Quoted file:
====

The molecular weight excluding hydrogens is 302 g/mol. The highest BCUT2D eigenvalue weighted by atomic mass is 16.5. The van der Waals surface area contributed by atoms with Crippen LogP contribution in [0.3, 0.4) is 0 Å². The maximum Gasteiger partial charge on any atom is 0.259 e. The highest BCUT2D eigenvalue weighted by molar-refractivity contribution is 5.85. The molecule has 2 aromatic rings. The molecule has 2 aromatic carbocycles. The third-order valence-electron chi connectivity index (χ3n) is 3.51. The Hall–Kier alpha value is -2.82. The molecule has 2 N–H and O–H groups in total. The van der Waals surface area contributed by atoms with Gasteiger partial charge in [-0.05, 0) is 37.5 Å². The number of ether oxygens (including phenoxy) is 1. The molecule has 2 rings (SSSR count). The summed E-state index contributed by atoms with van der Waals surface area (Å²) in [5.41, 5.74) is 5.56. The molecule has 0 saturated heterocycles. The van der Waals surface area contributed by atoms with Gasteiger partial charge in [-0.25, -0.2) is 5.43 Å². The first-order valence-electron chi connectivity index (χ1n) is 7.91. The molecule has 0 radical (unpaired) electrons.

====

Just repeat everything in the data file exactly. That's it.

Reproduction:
The molecular weight excluding hydrogens is 302 g/mol. The highest BCUT2D eigenvalue weighted by atomic mass is 16.5. The van der Waals surface area contributed by atoms with Crippen LogP contribution in [0.3, 0.4) is 0 Å². The maximum Gasteiger partial charge on any atom is 0.259 e. The highest BCUT2D eigenvalue weighted by molar-refractivity contribution is 5.85. The molecule has 2 aromatic rings. The molecule has 2 aromatic carbocycles. The third-order valence-electron chi connectivity index (χ3n) is 3.51. The Hall–Kier alpha value is -2.82. The molecule has 2 N–H and O–H groups in total. The van der Waals surface area contributed by atoms with Gasteiger partial charge in [-0.05, 0) is 37.5 Å². The number of ether oxygens (including phenoxy) is 1. The molecule has 2 rings (SSSR count). The summed E-state index contributed by atoms with van der Waals surface area (Å²) in [5.41, 5.74) is 5.56. The molecule has 0 saturated heterocycles. The van der Waals surface area contributed by atoms with Gasteiger partial charge in [-0.25, -0.2) is 5.43 Å². The first-order valence-electron chi connectivity index (χ1n) is 7.91. The molecule has 0 radical (unpaired) electrons.